This is a sample of llama fiber Notice how much thicker the fibers are compared to the alpaca

This is a sample of llama fiber
Notice how much thicker the fibers are compared to the alpaca

You use your left hand (or right) to hold the clump of fiber you are trying to turn into neat thread and ideally the fingers of that hand to thin out a nice stream for the spindle to pull down.

I discovered very quickly that spinning involves the ability to do different things with each hand at once. It also means that you have to develop the muscles and coordination of you non-dominant hand which takes time. When I began spinning, I was unable to use the fingers of my left hand to separate the fibers out of the clump, a process called drafting. I would have to “park” the spindle between my legs and use both hands to thin out a length of fiber and then held that with my left while I turned the spindle with my right.

The length of the fiber, sometimes called a staple (I have no idea why) also makes a difference in how easy something is to spin. This is more of a personal preference because some people like fibers that are really long because you can spin slower but they are harder to separate. Short fibers slip through you hands faster so you have to spin quickly but they are easier to separate, at least I think so.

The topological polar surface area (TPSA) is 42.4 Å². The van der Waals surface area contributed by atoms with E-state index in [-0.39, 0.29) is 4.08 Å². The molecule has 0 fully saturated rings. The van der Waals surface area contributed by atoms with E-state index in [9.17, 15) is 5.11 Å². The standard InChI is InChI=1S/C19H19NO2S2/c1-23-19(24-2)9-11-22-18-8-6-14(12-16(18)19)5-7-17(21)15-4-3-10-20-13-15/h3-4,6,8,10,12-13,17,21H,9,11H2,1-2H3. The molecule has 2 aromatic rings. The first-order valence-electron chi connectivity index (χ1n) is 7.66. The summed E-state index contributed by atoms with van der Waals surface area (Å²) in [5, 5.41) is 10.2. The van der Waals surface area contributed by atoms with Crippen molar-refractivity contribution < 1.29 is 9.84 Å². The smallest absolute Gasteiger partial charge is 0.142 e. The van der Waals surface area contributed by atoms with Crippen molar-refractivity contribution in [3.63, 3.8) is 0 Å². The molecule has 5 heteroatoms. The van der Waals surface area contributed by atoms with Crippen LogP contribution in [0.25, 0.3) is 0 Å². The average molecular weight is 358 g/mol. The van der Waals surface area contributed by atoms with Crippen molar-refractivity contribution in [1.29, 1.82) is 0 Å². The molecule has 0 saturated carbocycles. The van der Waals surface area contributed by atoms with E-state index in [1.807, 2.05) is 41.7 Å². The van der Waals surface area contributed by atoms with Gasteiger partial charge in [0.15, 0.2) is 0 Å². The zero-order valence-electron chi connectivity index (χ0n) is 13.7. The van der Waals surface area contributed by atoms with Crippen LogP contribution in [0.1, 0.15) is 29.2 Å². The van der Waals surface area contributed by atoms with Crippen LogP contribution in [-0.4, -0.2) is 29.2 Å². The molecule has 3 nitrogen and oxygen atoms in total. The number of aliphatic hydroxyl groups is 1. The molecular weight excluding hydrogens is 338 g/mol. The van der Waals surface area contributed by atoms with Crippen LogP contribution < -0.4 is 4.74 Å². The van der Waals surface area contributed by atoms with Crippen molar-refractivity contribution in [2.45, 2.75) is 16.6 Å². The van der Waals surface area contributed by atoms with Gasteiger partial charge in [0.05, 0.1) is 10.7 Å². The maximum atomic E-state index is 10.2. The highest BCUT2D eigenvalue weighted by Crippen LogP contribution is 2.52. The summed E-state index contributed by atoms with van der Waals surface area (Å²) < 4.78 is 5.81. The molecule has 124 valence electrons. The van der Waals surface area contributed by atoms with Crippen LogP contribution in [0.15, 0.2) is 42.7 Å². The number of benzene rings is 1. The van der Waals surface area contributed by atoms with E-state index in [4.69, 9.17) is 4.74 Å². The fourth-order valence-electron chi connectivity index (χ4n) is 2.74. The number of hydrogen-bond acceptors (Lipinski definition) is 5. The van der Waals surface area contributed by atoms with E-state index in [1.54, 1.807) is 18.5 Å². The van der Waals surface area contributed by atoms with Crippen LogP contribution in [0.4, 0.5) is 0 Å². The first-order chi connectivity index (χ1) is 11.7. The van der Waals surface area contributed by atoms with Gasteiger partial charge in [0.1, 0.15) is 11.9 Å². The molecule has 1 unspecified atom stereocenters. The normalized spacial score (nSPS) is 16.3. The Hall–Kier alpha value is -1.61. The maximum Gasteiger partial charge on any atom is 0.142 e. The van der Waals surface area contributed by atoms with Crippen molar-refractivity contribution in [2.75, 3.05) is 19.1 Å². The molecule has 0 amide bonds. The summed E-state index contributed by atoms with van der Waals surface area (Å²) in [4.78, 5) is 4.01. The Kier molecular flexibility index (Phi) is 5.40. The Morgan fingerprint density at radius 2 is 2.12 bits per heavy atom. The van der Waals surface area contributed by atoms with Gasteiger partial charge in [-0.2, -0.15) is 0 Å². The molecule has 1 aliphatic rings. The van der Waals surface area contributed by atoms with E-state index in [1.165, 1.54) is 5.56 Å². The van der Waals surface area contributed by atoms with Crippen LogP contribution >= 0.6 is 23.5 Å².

Alpaca is a medium length so I can just manage it in one hand and it slips through my fingers pretty easily.

If you acquire the coordination required, the act of spinning is not really that difficult. I find it incredibly meditative and soothing and have loved trying different fibers. My favorite thing to spin is actually silk which some people find difficult but I love the feel and the shine.

What is VERY difficult is actually making thread, not yarn for knitting or crocheting. Yarn is thicker and does not have to be spin as tightly. Andean people in the Pre-Hispanic period were champion spinners and were able to spin thread finer than our machine produced thread. In the Inka Empire members of a family had to spin to produce enough thread to pay their taxes. This Wari textile does not require the number of threads Inka textiles did (sometimes 6 miles of thread) and we do not know precisely how the work to produce it was divided, but the thread is still very thin. I actually didn’t believe it was plyed until I examined it under the microscope.


Test your knowledge on the next page!

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4 Responses to Making thread is not simple

  1. Nikola says: